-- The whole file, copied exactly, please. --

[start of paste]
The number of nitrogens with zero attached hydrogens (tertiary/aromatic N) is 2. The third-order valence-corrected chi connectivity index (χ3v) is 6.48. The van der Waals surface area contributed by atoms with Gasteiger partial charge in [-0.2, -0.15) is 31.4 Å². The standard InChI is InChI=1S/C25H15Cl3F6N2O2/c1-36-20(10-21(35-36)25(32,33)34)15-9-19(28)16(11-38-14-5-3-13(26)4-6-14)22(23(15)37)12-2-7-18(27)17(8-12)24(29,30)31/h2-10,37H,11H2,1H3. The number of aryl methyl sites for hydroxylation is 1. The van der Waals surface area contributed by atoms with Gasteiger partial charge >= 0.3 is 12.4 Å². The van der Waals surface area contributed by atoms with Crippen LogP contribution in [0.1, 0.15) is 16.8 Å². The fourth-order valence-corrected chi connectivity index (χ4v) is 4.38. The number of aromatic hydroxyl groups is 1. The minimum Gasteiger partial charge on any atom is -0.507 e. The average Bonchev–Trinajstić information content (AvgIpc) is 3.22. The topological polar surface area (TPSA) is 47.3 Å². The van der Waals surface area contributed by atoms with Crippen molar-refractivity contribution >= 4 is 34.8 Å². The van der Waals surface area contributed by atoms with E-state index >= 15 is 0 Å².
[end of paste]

The number of nitrogens with zero attached hydrogens (tertiary/aromatic N) is 2. The third-order valence-corrected chi connectivity index (χ3v) is 6.48. The van der Waals surface area contributed by atoms with Gasteiger partial charge in [-0.2, -0.15) is 31.4 Å². The standard InChI is InChI=1S/C25H15Cl3F6N2O2/c1-36-20(10-21(35-36)25(32,33)34)15-9-19(28)16(11-38-14-5-3-13(26)4-6-14)22(23(15)37)12-2-7-18(27)17(8-12)24(29,30)31/h2-10,37H,11H2,1H3. The number of aryl methyl sites for hydroxylation is 1. The van der Waals surface area contributed by atoms with Gasteiger partial charge >= 0.3 is 12.4 Å². The van der Waals surface area contributed by atoms with Crippen LogP contribution in [0.1, 0.15) is 16.8 Å². The fourth-order valence-corrected chi connectivity index (χ4v) is 4.38. The number of aromatic hydroxyl groups is 1. The minimum Gasteiger partial charge on any atom is -0.507 e. The average Bonchev–Trinajstić information content (AvgIpc) is 3.22. The topological polar surface area (TPSA) is 47.3 Å². The van der Waals surface area contributed by atoms with Crippen molar-refractivity contribution >= 4 is 34.8 Å². The van der Waals surface area contributed by atoms with E-state index >= 15 is 0 Å².